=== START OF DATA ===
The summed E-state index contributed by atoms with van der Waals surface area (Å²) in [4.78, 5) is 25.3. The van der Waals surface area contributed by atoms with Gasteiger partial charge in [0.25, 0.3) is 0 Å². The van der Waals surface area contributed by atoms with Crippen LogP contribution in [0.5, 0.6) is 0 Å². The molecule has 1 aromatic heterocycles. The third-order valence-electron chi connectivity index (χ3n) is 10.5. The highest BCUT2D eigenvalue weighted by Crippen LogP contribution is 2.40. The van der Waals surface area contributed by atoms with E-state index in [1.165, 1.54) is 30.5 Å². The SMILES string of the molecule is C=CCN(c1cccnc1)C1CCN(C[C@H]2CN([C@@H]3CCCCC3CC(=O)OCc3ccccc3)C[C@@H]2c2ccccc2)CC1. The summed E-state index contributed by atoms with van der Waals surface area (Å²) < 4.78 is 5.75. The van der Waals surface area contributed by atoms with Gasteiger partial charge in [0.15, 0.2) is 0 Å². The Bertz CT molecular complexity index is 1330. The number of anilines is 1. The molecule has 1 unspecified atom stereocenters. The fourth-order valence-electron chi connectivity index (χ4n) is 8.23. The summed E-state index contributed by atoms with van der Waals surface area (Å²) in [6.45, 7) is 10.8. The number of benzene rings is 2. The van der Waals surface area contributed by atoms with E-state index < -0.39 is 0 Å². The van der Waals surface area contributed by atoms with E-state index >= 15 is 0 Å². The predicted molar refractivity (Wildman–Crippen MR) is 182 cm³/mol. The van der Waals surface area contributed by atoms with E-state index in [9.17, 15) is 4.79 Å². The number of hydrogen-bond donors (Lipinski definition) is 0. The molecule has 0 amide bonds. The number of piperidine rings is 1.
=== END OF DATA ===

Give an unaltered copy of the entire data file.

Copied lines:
The summed E-state index contributed by atoms with van der Waals surface area (Å²) in [4.78, 5) is 25.3. The van der Waals surface area contributed by atoms with Gasteiger partial charge in [0.25, 0.3) is 0 Å². The van der Waals surface area contributed by atoms with Crippen LogP contribution in [0.5, 0.6) is 0 Å². The molecule has 1 aromatic heterocycles. The third-order valence-electron chi connectivity index (χ3n) is 10.5. The highest BCUT2D eigenvalue weighted by Crippen LogP contribution is 2.40. The van der Waals surface area contributed by atoms with E-state index in [1.165, 1.54) is 30.5 Å². The SMILES string of the molecule is C=CCN(c1cccnc1)C1CCN(C[C@H]2CN([C@@H]3CCCCC3CC(=O)OCc3ccccc3)C[C@@H]2c2ccccc2)CC1. The summed E-state index contributed by atoms with van der Waals surface area (Å²) < 4.78 is 5.75. The van der Waals surface area contributed by atoms with Gasteiger partial charge in [0.15, 0.2) is 0 Å². The Bertz CT molecular complexity index is 1330. The number of anilines is 1. The molecule has 1 unspecified atom stereocenters. The fourth-order valence-electron chi connectivity index (χ4n) is 8.23. The summed E-state index contributed by atoms with van der Waals surface area (Å²) in [6.45, 7) is 10.8. The number of benzene rings is 2. The van der Waals surface area contributed by atoms with E-state index < -0.39 is 0 Å². The van der Waals surface area contributed by atoms with E-state index >= 15 is 0 Å². The predicted molar refractivity (Wildman–Crippen MR) is 182 cm³/mol. The van der Waals surface area contributed by atoms with E-state index in [9.17, 15) is 4.79 Å². The number of hydrogen-bond donors (Lipinski definition) is 0. The molecule has 0 amide bonds. The number of piperidine rings is 1.